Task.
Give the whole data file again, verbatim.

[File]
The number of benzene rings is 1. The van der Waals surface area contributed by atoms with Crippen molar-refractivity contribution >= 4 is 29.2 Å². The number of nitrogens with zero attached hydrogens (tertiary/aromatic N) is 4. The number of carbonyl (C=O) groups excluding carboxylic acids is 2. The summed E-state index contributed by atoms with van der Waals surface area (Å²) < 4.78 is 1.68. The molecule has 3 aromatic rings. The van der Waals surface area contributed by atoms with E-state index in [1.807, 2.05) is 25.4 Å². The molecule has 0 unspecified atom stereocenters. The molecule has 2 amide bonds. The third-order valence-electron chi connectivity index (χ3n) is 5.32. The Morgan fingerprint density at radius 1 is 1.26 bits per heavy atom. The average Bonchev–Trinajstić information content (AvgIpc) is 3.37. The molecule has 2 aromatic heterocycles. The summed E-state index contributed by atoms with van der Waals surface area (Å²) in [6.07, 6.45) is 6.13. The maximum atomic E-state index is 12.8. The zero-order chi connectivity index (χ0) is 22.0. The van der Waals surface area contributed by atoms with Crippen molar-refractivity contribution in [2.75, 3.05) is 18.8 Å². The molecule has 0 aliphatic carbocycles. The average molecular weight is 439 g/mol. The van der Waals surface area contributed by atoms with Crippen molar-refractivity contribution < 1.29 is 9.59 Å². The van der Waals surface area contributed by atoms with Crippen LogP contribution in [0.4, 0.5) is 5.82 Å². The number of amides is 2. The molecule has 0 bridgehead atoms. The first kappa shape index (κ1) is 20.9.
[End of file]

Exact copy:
The number of benzene rings is 1. The van der Waals surface area contributed by atoms with Crippen molar-refractivity contribution >= 4 is 29.2 Å². The number of nitrogens with zero attached hydrogens (tertiary/aromatic N) is 4. The number of carbonyl (C=O) groups excluding carboxylic acids is 2. The summed E-state index contributed by atoms with van der Waals surface area (Å²) < 4.78 is 1.68. The molecule has 3 aromatic rings. The van der Waals surface area contributed by atoms with E-state index in [1.807, 2.05) is 25.4 Å². The molecule has 0 unspecified atom stereocenters. The molecule has 2 amide bonds. The third-order valence-electron chi connectivity index (χ3n) is 5.32. The Morgan fingerprint density at radius 1 is 1.26 bits per heavy atom. The average Bonchev–Trinajstić information content (AvgIpc) is 3.37. The molecule has 2 aromatic heterocycles. The summed E-state index contributed by atoms with van der Waals surface area (Å²) in [6.07, 6.45) is 6.13. The maximum atomic E-state index is 12.8. The zero-order chi connectivity index (χ0) is 22.0. The van der Waals surface area contributed by atoms with Crippen molar-refractivity contribution in [2.75, 3.05) is 18.8 Å². The molecule has 0 aliphatic carbocycles. The average molecular weight is 439 g/mol. The van der Waals surface area contributed by atoms with Crippen molar-refractivity contribution < 1.29 is 9.59 Å². The van der Waals surface area contributed by atoms with Crippen LogP contribution in [0.4, 0.5) is 5.82 Å². The number of amides is 2. The molecule has 0 bridgehead atoms. The first kappa shape index (κ1) is 20.9.